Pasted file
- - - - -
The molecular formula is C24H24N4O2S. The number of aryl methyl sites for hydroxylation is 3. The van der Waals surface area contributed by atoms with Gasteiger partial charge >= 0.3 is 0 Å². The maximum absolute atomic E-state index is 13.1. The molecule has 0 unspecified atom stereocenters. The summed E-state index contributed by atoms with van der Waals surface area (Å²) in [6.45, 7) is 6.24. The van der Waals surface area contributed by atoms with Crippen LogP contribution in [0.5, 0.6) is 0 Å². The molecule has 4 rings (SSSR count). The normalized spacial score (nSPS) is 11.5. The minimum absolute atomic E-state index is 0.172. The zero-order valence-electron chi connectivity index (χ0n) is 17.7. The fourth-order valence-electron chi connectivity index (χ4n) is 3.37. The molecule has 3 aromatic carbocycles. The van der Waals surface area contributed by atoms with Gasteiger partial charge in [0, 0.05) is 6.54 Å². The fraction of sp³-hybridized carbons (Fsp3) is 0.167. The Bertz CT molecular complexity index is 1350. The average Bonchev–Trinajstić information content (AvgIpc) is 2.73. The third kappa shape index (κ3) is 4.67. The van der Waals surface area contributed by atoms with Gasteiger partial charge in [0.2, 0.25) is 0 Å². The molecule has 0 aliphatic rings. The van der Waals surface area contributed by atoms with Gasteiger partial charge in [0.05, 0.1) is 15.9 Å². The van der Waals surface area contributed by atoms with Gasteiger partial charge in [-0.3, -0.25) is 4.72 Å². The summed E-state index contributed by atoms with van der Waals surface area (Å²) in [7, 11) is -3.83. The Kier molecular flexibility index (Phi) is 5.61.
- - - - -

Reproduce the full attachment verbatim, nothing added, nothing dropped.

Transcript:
The molecular formula is C24H24N4O2S. The number of aryl methyl sites for hydroxylation is 3. The van der Waals surface area contributed by atoms with Gasteiger partial charge >= 0.3 is 0 Å². The maximum absolute atomic E-state index is 13.1. The molecule has 0 unspecified atom stereocenters. The summed E-state index contributed by atoms with van der Waals surface area (Å²) in [6.45, 7) is 6.24. The van der Waals surface area contributed by atoms with Crippen LogP contribution in [0.5, 0.6) is 0 Å². The molecule has 4 rings (SSSR count). The normalized spacial score (nSPS) is 11.5. The minimum absolute atomic E-state index is 0.172. The zero-order valence-electron chi connectivity index (χ0n) is 17.7. The fourth-order valence-electron chi connectivity index (χ4n) is 3.37. The molecule has 3 aromatic carbocycles. The van der Waals surface area contributed by atoms with Gasteiger partial charge in [0, 0.05) is 6.54 Å². The fraction of sp³-hybridized carbons (Fsp3) is 0.167. The Bertz CT molecular complexity index is 1350. The average Bonchev–Trinajstić information content (AvgIpc) is 2.73. The third kappa shape index (κ3) is 4.67. The van der Waals surface area contributed by atoms with Gasteiger partial charge in [0.2, 0.25) is 0 Å². The molecule has 0 aliphatic rings. The van der Waals surface area contributed by atoms with Gasteiger partial charge in [0.05, 0.1) is 15.9 Å². The van der Waals surface area contributed by atoms with Gasteiger partial charge in [-0.3, -0.25) is 4.72 Å². The summed E-state index contributed by atoms with van der Waals surface area (Å²) in [7, 11) is -3.83. The Kier molecular flexibility index (Phi) is 5.61.